Socioeconomic Status and Gender Influences on Children's Dialectal Variations This investigation compares dialect use by African American children differing in socioeconomic status (SES) and gender. Subjects were 5- and 6-year-old boys (n = 30) and girls (n = 36), who were kindergartners attending schools in the Metropolitan Detroit area. Comparisons of the amount of dialect in the children's spontaneous ... Research Article
Research Article  |   June 1998
Socioeconomic Status and Gender Influences on Children's Dialectal Variations
 
Author Affiliations & Notes
  • Julie A. Washington
    University of Michigan Ann Arbor
  • Holly K. Craig
    University of Michigan Ann Arbor
  • Contact author: Julie A. Washington, PhD, Communicative Disorders Clinic, University of Michigan, Ann Arbor, MI 48109-2054. Email: julieaw@umich.edu
Article Information
Cultural & Linguistic Diversity / Language / Research Articles
Research Article   |   June 1998
Socioeconomic Status and Gender Influences on Children's Dialectal Variations
Journal of Speech, Language, and Hearing Research, June 1998, Vol. 41, 618-626. doi:10.1044/jslhr.4103.618
History: Received December 10, 1996 , Accepted September 20, 1997
 
Journal of Speech, Language, and Hearing Research, June 1998, Vol. 41, 618-626. doi:10.1044/jslhr.4103.618
History: Received December 10, 1996; Accepted September 20, 1997

This investigation compares dialect use by African American children differing in socioeconomic status (SES) and gender. Subjects were 5- and 6-year-old boys (n = 30) and girls (n = 36), who were kindergartners attending schools in the Metropolitan Detroit area. Comparisons of the amount of dialect in the children's spontaneous discourse revealed systematic differences relative to SES and gender in the frequencies but not the forms of dialect in use. Children from lower-income homes, and boys, were more marked dialect users than their middle-class peers or girls. The sociolinguistic implications of the findings are discussed.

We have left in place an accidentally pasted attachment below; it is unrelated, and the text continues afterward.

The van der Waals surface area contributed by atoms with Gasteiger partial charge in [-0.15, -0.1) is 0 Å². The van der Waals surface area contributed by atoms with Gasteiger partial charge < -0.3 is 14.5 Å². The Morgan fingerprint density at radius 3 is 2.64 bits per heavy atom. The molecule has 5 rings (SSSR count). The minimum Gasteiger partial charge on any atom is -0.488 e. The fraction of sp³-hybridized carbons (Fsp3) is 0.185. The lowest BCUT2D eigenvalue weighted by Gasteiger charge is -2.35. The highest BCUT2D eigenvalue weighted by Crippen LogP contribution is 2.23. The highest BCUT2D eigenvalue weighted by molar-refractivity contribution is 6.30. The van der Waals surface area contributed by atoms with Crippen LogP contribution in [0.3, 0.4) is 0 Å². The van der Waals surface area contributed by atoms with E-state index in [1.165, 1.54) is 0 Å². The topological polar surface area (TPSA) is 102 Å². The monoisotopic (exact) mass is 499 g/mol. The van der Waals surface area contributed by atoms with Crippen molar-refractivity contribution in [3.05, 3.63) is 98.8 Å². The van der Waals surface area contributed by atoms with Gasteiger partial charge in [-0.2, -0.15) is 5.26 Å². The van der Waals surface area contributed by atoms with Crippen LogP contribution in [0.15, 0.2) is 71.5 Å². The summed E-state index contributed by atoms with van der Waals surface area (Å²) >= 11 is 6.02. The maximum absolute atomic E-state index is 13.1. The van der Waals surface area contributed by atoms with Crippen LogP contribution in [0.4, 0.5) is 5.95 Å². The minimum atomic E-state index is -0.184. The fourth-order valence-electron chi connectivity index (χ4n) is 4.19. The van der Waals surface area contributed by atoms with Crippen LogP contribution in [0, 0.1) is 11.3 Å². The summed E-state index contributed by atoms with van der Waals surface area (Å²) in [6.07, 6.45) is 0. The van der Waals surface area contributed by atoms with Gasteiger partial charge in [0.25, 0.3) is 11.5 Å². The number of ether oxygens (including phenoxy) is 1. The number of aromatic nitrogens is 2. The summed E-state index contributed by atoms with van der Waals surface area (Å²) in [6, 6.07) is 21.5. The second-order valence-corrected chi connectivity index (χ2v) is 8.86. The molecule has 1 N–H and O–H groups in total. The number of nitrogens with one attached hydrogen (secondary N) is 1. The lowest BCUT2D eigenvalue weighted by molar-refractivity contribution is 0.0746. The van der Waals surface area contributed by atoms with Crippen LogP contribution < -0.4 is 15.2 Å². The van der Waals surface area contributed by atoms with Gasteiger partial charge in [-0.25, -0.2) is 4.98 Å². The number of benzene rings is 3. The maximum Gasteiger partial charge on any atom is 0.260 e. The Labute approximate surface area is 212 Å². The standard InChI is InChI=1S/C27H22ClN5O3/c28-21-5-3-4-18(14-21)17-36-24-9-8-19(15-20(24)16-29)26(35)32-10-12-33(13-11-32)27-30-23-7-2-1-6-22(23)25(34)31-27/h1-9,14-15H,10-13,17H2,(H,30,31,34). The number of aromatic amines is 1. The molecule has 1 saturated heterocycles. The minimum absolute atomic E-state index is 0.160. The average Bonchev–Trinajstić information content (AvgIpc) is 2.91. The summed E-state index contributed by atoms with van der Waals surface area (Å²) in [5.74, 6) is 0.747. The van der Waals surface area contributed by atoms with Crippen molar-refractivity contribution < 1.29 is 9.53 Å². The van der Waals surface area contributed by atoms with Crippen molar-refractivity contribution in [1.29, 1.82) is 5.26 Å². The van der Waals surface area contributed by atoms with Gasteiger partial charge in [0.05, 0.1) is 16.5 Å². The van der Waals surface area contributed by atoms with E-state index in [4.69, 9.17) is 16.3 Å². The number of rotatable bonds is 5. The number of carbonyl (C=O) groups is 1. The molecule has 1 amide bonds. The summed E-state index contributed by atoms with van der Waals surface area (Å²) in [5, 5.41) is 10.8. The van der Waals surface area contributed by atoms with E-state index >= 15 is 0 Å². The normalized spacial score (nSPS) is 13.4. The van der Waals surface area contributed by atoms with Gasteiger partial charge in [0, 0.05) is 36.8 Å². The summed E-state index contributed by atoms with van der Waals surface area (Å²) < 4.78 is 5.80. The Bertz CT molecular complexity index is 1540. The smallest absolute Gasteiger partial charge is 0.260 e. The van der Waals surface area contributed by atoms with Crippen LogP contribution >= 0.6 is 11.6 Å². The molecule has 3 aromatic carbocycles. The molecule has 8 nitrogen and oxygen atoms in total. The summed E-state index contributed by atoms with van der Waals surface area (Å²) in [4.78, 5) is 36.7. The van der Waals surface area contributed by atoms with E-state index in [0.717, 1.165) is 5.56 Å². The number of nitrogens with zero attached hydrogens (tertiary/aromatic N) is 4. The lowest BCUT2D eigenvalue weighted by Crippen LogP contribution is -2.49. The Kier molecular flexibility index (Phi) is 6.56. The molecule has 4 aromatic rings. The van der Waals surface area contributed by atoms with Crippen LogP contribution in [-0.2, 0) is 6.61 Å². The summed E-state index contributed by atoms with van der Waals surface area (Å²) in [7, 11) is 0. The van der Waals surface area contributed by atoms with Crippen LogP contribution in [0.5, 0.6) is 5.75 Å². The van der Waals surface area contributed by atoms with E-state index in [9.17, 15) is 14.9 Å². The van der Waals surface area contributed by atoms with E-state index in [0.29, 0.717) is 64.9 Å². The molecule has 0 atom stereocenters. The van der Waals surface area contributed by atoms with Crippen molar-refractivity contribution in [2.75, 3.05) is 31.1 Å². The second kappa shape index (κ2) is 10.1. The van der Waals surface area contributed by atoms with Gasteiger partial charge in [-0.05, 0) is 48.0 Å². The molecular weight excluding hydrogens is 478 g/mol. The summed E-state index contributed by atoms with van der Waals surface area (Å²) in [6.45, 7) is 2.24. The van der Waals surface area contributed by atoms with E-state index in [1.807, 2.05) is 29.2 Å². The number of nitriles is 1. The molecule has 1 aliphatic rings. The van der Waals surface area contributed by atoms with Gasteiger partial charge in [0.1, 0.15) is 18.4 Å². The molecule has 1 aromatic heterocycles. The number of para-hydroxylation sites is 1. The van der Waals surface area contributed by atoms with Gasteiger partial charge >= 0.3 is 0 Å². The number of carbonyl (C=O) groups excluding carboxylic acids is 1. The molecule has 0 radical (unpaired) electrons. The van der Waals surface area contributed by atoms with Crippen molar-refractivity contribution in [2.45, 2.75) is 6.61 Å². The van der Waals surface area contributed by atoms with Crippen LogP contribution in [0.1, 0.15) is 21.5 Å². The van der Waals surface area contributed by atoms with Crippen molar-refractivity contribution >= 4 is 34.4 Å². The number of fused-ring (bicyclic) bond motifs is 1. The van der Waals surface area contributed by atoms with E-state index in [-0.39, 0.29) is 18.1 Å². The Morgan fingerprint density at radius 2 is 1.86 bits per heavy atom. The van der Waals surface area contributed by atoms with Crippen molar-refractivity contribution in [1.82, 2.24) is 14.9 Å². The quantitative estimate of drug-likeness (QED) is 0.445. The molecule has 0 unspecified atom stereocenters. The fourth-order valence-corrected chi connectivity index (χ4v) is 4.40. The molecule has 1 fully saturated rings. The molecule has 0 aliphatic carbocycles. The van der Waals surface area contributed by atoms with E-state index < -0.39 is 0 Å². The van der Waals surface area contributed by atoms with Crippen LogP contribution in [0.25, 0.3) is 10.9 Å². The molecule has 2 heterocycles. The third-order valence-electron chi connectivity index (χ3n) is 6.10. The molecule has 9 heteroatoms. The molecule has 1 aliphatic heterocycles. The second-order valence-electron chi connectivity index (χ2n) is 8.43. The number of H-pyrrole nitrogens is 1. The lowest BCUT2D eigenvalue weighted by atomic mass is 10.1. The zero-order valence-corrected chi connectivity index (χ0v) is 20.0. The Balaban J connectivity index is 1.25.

Acknowledgments
This investigation was supported by research grant number 1 RO1 DC 02313-01A1 from the National Institute on Deafness and Other Communication Disorders, National Institutes of Health. The authors thank Amy Kushmaul, Mollie McRoberts, Maureen Noone, and Connie ThompsonPorter for their contributions to various aspects of the project. Special thanks also to the administrators, staff, and students in the Oak Park, MI, public schools.
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